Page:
If you’re following the instructions in Tip 1 then this tip will enhance its effectiveness. When planning a route somewhere you have to go, on your bike because you can’t afford to use the car, try and follow any rivers where possible. Not only with this provide you with a picturesque ride, but rivers are head strong buggers and tend to meander where they feel. This will extend your journey without you really noticing as you cruise along beside your lovely river.

Tip 3 – Lose weight
Those of you who train for racing will be well aware that when you’re training for speed you have to fuel probably. I’ve discovered that I don’t have to worry about this so much when going out for sifty long rides. I recommend for a two hour ride taking a bottle of water. For a three hour ride throw a muesli bar in your back pocket, take a full bottle of water and half a bottle of something with electrolytes like Replace. If you’re lucky you may even find that when you finish riding you’ll have worked hard enough that you actually don’t feel like eating. Any weight you lose now will make life much easier on the road (where you should eat as much as you can).

Tip 4 – Take a yoga class
But not just any yoga class, make the venue is up a big, steep hill. You’ll have “fun” riding there for the class and the class itself will be even more challenging with some climbing in your legs.

Tip 5 – Get sadistic friends
Your training has been going well so far and all the above tips have been helping a lot. This final tip with give you that extra strength that you need at the end of a long day in the saddle and there’s a hill in front of you. Try heading out for a roadie ride with a friend. Ideally this friend will be slightly faster than you and will be training for a race, rather than just pootling along. For added benefit it would help if this friend lives at least 10km away from you, so you have extra to ride. Ride to your friend’s house and then head out for a 30km loop. You’ll be nicely warmed up from your 10km ride so you’ll feel like things aren’t so bad at the start. However once your friend warms up she’ll (or he’ll) smash you good and proper. Of course once they’ve finished smashing you they’ll be at home, but you’ll still have that extra 10kms to ride. It’ll help.

With these helpful tips at your disposal you’ll be ready for your 450km ride in no time! If you have any equally helpful tips feel free to share them.

Monday, February 1, 2010

Making a new friend

I would like, if I may, to introduce you to my new little friend. And to apologise for that terrible mish-mash of movie references. This is Rocky El!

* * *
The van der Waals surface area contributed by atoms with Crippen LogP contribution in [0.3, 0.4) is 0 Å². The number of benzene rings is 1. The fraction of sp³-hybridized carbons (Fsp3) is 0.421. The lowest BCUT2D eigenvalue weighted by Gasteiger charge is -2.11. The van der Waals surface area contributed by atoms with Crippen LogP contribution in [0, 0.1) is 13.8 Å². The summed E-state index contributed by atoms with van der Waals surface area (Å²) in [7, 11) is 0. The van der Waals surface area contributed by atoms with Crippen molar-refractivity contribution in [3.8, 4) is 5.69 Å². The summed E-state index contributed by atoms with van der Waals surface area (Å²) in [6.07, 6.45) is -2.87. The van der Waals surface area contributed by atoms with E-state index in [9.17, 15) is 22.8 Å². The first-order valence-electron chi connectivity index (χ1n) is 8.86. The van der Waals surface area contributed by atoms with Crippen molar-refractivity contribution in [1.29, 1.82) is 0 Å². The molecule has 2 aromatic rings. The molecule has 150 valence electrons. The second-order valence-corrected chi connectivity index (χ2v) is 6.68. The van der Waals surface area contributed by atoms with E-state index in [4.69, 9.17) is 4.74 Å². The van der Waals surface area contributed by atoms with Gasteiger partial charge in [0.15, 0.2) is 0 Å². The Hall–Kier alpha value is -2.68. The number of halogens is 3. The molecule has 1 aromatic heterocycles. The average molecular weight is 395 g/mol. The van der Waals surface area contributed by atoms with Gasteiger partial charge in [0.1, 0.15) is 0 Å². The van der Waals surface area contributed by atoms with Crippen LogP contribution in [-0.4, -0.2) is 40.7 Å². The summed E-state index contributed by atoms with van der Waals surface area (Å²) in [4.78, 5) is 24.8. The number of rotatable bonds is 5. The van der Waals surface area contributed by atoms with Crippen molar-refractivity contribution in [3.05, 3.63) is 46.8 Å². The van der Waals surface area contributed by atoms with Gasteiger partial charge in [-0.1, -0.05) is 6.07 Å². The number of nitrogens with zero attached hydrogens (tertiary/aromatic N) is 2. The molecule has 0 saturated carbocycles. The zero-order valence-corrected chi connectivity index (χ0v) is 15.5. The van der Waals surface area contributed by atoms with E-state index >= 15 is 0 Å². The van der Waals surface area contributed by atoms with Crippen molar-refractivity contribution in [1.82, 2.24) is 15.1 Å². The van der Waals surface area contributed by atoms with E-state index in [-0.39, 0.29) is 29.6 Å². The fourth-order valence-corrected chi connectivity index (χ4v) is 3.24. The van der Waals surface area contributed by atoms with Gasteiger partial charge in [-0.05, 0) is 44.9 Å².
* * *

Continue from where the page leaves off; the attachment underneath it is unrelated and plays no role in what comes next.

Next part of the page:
I was thinking of nicknaming her El Rocky, but I like the cuss-like version better, because I’m sure over the coming months I will both love and hate her. Rocky El is a loaner bike from my lovely friend Lisa. Lisa has done a wee bit of cycle touring in her time, riding over big pointy mountains in Europe and smaller pointy mountains here in NZ. Therefore I know that Rocky will look after me.

I’ve started making a few mods to her, my seat, course, my pedals and for something a little different the front wheel of hubby’s old Kona which is pretty much brand new and has a much better braking surface that Rocky’s old, slightly groovy surface. Rocky El has also got some lovely skinny tyres now and will also be getting the lovely new grips off the Anthem in the not too distant future. I’ve got the loan of some panniers which I’ll hopefully be getting my mits on this week. Lisa has warned me not to do much practise with the panniers fully loaded and I’m going to heed her wise words, but I would like to do a bit of practise just to get a feel for them.
Riding wise, it hasn’t been too exciting of late. Lots and lots of riding on the road on Rocky to make sure she’s set up right and to get used to it. I’m aiming to go car-free as much as possible over the coming weeks so I get a taste of riding everyday and put some distance in my legs. This is helped by my twice weekly physio appointments which a convenient 45km round trip. Speaking of which it’s time I got ready to get on the bike and head over there. I’m looking forward to a sunny cruise along the river and then I might just head home via Sumner if I’m feeling up to it. I sense I’m going to be aching to hit the dirt very soon.